Defensins: Evolution

Abstract

The α and β defensins are short, cationic peptides that are used in the antibacterial defences of mammals. The α‐ and β‐defensin gene families have diversified as a result of recent gene duplications in several lineages of mammals, and there is evidence that positive Darwinian selection has had a role in their diversification.

Keywords: defensin; gene duplication; immune system; innate defences; positive Darwinian selection

Figure 1.

Phylogenetic trees of defensins constructed by the neighbour‐joining method (Saitou and Nei, ). Numbers on the branches are percentages of 1000 bootstrap replicates that support that clustering pattern. (a) Human and rhesus monkey α defensins, rooted with rabbit α defensins. (b) Primate and mouse β defensins.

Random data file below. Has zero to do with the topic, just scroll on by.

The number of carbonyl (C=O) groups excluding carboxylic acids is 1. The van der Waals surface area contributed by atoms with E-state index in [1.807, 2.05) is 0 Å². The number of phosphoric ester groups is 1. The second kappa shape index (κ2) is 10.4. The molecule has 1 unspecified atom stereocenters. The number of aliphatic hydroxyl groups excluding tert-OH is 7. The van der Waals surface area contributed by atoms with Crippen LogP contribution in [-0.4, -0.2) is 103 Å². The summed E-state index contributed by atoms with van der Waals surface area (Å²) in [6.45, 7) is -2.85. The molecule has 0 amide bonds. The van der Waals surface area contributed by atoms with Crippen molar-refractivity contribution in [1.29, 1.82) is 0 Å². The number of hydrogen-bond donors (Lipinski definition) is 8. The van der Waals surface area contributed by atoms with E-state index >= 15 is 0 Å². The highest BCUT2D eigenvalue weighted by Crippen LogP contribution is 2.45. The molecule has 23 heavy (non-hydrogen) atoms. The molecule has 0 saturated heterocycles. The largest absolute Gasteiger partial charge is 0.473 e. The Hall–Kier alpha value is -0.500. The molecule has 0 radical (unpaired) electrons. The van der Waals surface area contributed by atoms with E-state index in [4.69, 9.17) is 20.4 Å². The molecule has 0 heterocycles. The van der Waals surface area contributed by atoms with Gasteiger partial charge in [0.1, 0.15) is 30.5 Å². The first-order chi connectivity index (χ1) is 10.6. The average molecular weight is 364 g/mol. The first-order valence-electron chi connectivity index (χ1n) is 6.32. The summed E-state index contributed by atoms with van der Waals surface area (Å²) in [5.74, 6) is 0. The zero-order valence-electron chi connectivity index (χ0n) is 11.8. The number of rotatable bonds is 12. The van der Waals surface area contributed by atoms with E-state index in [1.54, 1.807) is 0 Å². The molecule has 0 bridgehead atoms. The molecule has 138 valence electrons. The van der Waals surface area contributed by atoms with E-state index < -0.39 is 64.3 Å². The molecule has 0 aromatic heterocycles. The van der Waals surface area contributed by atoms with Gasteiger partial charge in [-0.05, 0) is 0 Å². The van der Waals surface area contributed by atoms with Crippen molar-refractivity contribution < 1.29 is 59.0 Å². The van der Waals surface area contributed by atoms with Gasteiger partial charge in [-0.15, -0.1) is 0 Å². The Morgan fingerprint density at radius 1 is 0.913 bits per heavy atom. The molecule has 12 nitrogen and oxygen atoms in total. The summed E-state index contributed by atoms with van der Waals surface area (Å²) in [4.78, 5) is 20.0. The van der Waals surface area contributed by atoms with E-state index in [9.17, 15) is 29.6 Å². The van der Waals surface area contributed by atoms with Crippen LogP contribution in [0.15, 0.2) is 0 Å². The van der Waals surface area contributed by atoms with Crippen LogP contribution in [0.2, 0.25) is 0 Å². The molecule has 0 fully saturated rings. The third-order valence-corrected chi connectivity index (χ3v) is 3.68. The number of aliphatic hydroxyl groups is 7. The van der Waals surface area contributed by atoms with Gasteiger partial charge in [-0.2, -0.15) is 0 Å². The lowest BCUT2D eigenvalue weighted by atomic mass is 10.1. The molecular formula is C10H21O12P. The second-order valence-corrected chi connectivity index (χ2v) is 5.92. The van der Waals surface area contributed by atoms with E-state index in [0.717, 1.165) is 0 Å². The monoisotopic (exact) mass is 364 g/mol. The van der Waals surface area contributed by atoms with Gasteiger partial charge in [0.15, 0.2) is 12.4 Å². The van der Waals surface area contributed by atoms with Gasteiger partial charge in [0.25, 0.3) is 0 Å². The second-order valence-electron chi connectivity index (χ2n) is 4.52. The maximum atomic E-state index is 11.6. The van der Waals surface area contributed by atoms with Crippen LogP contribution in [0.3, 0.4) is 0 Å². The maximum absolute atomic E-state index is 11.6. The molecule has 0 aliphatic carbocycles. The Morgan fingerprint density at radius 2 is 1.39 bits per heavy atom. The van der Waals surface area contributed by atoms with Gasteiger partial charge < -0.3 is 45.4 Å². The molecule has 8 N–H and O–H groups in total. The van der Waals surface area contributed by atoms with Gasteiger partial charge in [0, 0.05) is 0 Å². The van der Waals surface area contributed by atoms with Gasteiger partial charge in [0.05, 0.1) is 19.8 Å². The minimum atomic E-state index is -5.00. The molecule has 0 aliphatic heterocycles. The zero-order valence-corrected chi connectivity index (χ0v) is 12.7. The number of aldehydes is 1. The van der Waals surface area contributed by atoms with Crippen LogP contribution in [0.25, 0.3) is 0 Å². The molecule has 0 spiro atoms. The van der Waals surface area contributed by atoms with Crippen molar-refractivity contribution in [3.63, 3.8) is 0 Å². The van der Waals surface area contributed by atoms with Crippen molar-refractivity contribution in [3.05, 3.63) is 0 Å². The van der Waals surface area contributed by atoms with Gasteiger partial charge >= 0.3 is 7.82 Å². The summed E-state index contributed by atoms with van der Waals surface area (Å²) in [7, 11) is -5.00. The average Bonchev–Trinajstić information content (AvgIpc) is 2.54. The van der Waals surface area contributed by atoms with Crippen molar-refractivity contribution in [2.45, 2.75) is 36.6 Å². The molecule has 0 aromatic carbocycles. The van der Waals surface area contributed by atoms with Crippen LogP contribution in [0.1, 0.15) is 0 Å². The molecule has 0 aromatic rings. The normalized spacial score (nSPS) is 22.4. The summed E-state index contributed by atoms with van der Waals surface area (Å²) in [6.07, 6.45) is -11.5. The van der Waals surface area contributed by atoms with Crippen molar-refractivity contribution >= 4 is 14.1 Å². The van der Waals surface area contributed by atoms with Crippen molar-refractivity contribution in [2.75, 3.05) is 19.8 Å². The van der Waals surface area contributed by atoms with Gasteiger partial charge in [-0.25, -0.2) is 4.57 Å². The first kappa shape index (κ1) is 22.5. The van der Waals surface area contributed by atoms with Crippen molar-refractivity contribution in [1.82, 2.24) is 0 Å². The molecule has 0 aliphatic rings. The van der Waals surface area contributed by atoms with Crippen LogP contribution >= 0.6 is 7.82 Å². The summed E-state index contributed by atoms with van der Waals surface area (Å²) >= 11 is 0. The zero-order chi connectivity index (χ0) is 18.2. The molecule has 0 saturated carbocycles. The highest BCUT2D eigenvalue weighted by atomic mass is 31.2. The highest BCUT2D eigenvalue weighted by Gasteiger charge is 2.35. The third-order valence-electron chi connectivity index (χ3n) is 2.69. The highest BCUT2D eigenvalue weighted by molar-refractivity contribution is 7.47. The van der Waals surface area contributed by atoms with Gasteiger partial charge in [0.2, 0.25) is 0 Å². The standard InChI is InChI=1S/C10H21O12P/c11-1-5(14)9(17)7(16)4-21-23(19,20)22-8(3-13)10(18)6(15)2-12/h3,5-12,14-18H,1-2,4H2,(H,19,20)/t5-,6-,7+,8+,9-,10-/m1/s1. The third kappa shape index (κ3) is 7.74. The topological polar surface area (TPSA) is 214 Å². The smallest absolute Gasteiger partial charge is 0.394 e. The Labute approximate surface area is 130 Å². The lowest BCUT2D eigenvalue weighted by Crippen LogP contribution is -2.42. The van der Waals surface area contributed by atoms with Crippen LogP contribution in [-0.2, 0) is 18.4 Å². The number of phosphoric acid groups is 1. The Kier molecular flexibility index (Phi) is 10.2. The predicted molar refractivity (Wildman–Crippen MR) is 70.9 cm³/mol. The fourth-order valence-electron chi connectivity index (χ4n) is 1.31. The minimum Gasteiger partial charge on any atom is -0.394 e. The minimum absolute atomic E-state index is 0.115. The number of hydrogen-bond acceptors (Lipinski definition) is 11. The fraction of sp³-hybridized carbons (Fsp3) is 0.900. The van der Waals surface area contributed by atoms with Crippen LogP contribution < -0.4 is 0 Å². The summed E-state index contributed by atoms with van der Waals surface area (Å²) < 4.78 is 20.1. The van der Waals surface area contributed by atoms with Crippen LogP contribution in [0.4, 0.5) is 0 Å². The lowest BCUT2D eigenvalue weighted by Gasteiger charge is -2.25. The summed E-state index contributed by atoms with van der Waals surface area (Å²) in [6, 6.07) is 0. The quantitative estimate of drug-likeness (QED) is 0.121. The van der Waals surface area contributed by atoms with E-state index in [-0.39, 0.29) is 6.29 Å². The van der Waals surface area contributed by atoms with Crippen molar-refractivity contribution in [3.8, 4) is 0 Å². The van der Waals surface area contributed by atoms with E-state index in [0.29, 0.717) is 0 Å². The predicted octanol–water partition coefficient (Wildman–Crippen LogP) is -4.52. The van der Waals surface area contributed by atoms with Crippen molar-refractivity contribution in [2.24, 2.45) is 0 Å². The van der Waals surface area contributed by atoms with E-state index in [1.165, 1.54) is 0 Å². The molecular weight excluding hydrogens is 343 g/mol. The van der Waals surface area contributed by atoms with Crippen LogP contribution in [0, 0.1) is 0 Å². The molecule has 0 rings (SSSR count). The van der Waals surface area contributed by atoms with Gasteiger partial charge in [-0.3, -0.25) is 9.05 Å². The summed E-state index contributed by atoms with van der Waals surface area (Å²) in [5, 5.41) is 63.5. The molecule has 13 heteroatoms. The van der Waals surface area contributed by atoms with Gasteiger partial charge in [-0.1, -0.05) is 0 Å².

Figure 2.

Plots of the number of nonsynonymous nucleotide substitutions per nonsynonymous site (dN) versus the number of synonymous nucleotide substitutions per synonymous site (dS), estimated by the method of Nei and Gojobori , in the mature α defensin (a) and the remainder of the coding region (b) for α‐defensin genes of human and rhesus monkey. A 45° line is drawn in both panels.

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References

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Further Reading

Jenssen H, Hanill O and Hancock REW (2006) Peptide antimicrobial agents. Clinical Microbiology Reviews 19: 491–511.

Lehrer RI and Ganz T (2002) Defensins of vertebrate animals. Current Opinion in Immunology 14: 96–102.

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How to Cite close
Hughes, Austin L(Mar 2008) Defensins: Evolution. In: eLS. John Wiley & Sons Ltd, Chichester. http://www.els.net [doi: 10.1002/9780470015902.a0006136.pub2]